First, I'd need a data source. There's no point in manually maintaining the station's schedule, because that could change or it could just be me verifying that, yep, it's the same this week again. Not a good use of my time. But looking at the table, there are buttons to move to older or upcoming schedules, too, which told me there was a feed of some kind somewhere. Taking the URL from the network tab in dev tools, I fiddled with the query string until I got a week's schedule in JSON. Had my data source.

Second, I'd need a way to render the JSON. You might think I'd go for a single-page application. But the relevant information changes every 30 minutes, that isn't a screaming use-case for something like Vue or even a web component at this point, in my opinion. It is, however, a definite use-case for my favorite static-site generator, Eleventy. Next!

If I'm not going to use client-side code to update the page, I'll need a way to republish the page on a schedule. This was where I fought my inner need for complexity, but do not think this is a hero's story. I looked at DigitalOcean Functions, CircleCI, and GitHub Actions. They all did more or less the same thing--read jobs written in YAML, take some inputs, run some code, push some output--but just not what I needed.

Primarily, I needed a job to run on a set schedule and push files to a static site. DO Functions are in beta, and has some limitations around S3-based hosting, so nope. CircleCI and GitHub Actions are wonderful, but their scheduling isn't what I want--Circle flat out says that a cron schedule of "every thirty minutes" will actually run twice an hour, and GitHub's documentation claims to hold to the cron schedule in your workflow, but it too cannot guarantee an exact run time. And this totally makes sense, everyone probably defaults to wanting their jobs run on the hour which expands their workload and would grind their hardware to a halt.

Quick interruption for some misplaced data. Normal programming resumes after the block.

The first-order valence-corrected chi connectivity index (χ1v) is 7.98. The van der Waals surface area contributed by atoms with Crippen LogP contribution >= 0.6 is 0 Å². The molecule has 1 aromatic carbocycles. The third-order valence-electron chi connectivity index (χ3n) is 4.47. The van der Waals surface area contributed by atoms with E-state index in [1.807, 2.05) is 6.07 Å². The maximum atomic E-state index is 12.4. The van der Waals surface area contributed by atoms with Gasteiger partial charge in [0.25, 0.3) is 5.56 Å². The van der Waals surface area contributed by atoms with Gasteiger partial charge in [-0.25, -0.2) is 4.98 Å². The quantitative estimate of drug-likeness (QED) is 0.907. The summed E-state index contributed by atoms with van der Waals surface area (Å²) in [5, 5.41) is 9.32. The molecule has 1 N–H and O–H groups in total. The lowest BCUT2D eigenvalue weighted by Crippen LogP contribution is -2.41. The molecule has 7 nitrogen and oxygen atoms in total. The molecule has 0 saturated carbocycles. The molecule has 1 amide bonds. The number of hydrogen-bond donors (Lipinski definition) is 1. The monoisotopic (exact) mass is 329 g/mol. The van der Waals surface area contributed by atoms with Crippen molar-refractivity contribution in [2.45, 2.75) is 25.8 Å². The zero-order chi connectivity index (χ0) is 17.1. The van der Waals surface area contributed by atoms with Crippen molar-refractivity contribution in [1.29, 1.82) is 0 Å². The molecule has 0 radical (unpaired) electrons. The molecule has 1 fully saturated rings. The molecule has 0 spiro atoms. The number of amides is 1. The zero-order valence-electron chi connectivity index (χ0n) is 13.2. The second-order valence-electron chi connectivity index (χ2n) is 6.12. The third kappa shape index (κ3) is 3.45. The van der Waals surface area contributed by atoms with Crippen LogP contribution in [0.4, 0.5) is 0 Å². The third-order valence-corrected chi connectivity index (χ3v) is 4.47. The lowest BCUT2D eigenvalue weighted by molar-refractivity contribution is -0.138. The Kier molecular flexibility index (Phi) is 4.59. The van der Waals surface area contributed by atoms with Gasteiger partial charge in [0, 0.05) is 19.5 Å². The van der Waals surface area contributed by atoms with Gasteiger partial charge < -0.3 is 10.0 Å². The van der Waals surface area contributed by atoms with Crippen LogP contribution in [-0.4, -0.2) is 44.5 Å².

This left me exactly where I said I didn't want to be, staring a man named Jenkins in the face. I was reluctant to self-host Jenkins because in my heart I knew there'd be some catch, some config setting I couldn't get right, but no. I used Portainer's one-click installer, setup some DNS, and it just worked. And better than that, I was able to negotiate with its GUI to get my scheduled build happening on the half hour1.

With the build tool in place, I wrote a little deployment script or three, and my guerrilla public service project lives: What's on MPB Radio.

The thing about guerrilla public service, as 99PI talks about, is that it's often met with resistance from Actual Public Service people. In the case of Ankrom's sign, there were serious public safety concerns, but with my little web page, I'm not misdirecting people or potentially dropping large pieces of metal on to passing cars.

Just makin' stuff to make daily life a little better, hopefully.


  1. When you tell Jenkins, "Hey, run this every hour," it will suggest you rewrite it so that it runs once an hour instead, to keep the health of the server in good territory. The joy of self-hosting is being able to say "Nah, it's the only build running, maybe next time, Butler Boi." Let's see if I come to regret this decision at some point.